Orson Welles talks to Huw Wheldon on the BBC show ‘Monitor’ (1960) about his work as actor, director and filmmaker, with clips from his films, ‘Citizen Kane’ and ‘The Magnificent Ambersons.’
Also, recommended viewing: Huw Wheldon interviews Orson Welles, Peter O’Toole and Ernest Milton in this epic discussion of ‘Hamlet’ on the same BBC show from 1963. At the time this programme was made, Peter O’Toole was enjoying his first taste of stardom, having been nominated for an Oscar for his leading role in David Lean’s masterpiece, ‘Lawrence of Arabia.’ During the same year (1963), he would also star as ‘Hamlet’ in the National Theatre’s inaugural performance, directed by Laurence Olivier. O’Toole’s stage credentials were impeccable, as he had been recruited to the Royal Shakespeare Company by Peter Hall at the tender age of 26.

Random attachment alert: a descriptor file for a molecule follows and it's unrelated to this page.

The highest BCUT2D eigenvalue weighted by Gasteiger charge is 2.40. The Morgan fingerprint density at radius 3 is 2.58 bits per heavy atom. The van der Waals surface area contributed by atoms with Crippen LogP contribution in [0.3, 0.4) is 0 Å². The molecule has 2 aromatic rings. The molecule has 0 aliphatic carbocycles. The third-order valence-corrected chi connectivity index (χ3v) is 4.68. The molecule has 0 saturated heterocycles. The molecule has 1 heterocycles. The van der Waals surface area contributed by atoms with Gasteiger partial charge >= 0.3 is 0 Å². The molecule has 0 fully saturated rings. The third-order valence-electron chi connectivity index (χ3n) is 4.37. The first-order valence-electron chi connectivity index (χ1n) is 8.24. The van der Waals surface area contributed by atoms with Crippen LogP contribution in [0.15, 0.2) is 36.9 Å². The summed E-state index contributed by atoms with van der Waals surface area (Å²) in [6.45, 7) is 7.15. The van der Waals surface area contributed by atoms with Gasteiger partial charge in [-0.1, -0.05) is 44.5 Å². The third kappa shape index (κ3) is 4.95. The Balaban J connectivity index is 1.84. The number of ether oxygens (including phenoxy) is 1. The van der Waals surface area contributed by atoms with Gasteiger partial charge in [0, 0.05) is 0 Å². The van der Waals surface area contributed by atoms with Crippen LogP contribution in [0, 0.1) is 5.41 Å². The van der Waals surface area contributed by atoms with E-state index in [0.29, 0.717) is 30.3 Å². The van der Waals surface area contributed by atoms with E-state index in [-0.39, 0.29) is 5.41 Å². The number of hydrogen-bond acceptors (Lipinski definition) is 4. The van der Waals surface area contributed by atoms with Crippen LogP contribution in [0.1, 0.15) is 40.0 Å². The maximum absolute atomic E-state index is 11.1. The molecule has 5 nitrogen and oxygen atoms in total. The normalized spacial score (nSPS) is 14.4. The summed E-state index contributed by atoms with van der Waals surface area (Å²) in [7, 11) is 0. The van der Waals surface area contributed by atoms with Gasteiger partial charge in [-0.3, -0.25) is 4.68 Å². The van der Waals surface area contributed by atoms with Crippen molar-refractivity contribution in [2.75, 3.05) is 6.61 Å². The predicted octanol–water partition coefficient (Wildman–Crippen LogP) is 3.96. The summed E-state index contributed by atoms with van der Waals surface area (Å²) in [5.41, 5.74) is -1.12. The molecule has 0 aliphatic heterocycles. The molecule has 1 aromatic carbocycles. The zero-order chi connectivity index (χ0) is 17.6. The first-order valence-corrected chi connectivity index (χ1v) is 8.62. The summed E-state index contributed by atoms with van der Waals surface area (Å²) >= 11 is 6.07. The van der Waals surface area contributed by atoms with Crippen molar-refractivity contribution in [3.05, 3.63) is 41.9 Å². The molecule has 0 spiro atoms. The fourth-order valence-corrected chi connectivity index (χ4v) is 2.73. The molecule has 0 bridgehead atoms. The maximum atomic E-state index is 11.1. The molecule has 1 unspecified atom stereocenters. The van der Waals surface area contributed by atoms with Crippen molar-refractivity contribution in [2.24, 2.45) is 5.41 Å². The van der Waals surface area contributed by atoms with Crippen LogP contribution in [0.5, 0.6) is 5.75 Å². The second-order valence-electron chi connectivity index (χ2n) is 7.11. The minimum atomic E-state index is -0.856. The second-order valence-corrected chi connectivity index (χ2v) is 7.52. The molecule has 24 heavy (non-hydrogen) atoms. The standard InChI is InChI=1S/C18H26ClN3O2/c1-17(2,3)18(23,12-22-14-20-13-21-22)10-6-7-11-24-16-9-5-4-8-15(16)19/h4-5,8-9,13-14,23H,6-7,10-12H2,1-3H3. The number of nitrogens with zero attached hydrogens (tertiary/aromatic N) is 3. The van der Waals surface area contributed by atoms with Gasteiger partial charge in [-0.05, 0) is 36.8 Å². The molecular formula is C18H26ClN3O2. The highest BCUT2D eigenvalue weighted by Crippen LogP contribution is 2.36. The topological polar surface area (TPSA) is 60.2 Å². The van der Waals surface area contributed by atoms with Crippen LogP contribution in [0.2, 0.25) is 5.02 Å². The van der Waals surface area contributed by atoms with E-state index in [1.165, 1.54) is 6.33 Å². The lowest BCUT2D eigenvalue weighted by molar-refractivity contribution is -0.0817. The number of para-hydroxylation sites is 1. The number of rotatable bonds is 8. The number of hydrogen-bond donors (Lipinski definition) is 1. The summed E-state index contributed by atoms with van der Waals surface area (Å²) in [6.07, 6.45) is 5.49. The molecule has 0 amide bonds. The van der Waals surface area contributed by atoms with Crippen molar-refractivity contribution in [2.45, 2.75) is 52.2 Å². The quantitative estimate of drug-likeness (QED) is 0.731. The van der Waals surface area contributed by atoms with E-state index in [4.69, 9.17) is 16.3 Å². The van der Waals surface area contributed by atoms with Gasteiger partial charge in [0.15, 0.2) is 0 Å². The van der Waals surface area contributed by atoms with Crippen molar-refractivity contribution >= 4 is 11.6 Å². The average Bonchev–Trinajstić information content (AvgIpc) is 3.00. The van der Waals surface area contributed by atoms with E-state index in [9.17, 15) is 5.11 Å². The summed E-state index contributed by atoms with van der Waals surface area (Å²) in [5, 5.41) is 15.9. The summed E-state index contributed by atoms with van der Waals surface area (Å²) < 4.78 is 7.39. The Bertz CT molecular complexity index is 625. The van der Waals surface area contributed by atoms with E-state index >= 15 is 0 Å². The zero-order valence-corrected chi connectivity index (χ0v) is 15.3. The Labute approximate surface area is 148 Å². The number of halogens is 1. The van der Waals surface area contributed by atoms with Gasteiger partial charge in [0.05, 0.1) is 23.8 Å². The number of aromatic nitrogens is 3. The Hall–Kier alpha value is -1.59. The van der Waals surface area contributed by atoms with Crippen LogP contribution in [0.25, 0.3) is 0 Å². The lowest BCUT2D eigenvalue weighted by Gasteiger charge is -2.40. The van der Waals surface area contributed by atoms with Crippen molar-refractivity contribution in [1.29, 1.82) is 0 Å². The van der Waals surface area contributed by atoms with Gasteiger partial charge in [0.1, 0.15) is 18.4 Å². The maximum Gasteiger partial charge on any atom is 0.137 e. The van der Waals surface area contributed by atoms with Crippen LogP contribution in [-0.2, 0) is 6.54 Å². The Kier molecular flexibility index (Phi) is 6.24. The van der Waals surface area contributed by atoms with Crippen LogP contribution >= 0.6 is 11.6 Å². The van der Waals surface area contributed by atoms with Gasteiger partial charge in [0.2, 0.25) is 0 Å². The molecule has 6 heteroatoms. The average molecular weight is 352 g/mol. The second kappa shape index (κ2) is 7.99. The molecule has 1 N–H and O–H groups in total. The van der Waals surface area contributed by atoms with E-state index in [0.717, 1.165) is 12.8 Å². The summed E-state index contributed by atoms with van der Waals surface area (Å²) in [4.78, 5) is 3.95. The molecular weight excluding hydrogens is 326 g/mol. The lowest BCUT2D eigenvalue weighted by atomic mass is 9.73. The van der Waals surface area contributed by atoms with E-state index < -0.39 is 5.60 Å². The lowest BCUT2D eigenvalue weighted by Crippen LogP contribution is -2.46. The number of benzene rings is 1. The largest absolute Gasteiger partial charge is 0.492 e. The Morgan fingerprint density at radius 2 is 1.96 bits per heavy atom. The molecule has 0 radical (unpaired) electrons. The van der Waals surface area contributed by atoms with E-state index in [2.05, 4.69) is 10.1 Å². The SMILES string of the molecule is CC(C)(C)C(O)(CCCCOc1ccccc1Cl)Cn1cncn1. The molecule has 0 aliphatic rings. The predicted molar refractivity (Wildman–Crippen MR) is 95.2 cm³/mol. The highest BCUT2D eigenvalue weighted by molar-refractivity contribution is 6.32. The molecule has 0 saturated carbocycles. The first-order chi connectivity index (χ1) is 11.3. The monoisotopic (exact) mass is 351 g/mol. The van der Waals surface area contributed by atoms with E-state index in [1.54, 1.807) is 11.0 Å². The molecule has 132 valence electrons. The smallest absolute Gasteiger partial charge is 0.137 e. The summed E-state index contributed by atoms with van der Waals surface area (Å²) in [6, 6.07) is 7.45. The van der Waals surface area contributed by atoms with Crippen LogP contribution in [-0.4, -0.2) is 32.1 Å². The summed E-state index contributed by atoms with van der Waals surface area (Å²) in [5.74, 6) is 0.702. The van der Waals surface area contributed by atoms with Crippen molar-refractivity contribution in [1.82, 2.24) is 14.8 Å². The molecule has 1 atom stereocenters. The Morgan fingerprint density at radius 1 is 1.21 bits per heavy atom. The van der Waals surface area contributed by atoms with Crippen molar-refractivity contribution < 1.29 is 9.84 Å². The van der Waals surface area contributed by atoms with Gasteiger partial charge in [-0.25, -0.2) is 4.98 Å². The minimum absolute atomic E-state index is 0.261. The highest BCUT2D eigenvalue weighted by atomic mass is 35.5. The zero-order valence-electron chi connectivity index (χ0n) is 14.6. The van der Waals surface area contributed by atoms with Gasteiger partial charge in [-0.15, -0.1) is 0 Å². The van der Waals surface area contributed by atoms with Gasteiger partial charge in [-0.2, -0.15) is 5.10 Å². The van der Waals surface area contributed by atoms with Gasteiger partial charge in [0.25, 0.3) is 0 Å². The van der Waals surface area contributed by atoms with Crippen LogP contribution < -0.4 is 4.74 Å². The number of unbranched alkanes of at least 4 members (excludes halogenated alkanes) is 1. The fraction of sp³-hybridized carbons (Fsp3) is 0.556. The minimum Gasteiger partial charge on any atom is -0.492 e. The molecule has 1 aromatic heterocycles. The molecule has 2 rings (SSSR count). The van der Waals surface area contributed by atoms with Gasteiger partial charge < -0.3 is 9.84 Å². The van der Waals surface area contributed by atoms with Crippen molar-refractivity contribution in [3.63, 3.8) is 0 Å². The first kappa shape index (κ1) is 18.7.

Required viewing: a vintage interview captures the artist reflecting on ‘Citizen Kane’ and expounding on directing, acting and writing and his desire to bestow a valuable legacy upon his profession. The scene is a hotel room in Paris. The year 1960. The star, Orson Welles. This is a pearl of cinematic memorabilia.
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Please don’t feed the ego,
drawing by Daniel Johnston.
Grand Central (2013) - dir. Rebecca Zlotowski | France
Still struggling with this one…and here’s the WIP again
Frame from an unused take from The Shining. This alternate take of Wendy climbing the stairs of the Staff Wing was used in an American television commercial advertising The Shining upon its initial release.
The shot is interesting in that it features Wendy’s shadow with an outstretched, claw-like hand pose that is eerily reminiscent of a similar shot in F.W. Murnau’s classic 1922 horror film, Nosferatu.